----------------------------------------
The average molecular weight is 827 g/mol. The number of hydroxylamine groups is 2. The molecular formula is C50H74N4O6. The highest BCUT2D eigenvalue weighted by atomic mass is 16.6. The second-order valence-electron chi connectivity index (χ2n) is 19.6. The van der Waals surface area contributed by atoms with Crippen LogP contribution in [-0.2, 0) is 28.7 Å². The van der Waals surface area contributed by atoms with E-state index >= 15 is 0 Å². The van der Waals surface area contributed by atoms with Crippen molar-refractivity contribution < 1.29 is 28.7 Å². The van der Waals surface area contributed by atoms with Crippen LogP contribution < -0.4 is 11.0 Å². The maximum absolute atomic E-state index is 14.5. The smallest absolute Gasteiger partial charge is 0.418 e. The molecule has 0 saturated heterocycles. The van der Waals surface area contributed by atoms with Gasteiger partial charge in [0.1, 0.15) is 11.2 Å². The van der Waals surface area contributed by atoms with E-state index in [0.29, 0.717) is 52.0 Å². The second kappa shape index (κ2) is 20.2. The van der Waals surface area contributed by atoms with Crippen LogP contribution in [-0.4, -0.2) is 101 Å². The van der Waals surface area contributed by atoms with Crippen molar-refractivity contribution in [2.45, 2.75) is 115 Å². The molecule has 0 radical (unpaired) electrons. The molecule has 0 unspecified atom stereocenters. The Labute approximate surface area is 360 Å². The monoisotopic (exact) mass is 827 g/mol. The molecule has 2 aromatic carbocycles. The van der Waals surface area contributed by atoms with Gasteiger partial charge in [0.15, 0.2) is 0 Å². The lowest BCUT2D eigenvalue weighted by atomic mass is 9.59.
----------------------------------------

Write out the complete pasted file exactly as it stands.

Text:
The average molecular weight is 827 g/mol. The number of hydroxylamine groups is 2. The molecular formula is C50H74N4O6. The highest BCUT2D eigenvalue weighted by atomic mass is 16.6. The second-order valence-electron chi connectivity index (χ2n) is 19.6. The van der Waals surface area contributed by atoms with Crippen LogP contribution in [-0.2, 0) is 28.7 Å². The van der Waals surface area contributed by atoms with E-state index >= 15 is 0 Å². The van der Waals surface area contributed by atoms with Crippen molar-refractivity contribution < 1.29 is 28.7 Å². The van der Waals surface area contributed by atoms with Crippen LogP contribution < -0.4 is 11.0 Å². The maximum absolute atomic E-state index is 14.5. The smallest absolute Gasteiger partial charge is 0.418 e. The molecule has 0 saturated heterocycles. The van der Waals surface area contributed by atoms with Gasteiger partial charge in [0.1, 0.15) is 11.2 Å². The van der Waals surface area contributed by atoms with E-state index in [0.29, 0.717) is 52.0 Å². The second kappa shape index (κ2) is 20.2. The van der Waals surface area contributed by atoms with Crippen LogP contribution in [-0.4, -0.2) is 101 Å². The van der Waals surface area contributed by atoms with Crippen molar-refractivity contribution in [2.45, 2.75) is 115 Å². The molecule has 0 radical (unpaired) electrons. The molecule has 0 unspecified atom stereocenters. The Labute approximate surface area is 360 Å². The monoisotopic (exact) mass is 827 g/mol. The molecule has 2 aromatic carbocycles. The van der Waals surface area contributed by atoms with Gasteiger partial charge in [0.15, 0.2) is 0 Å². The lowest BCUT2D eigenvalue weighted by atomic mass is 9.59.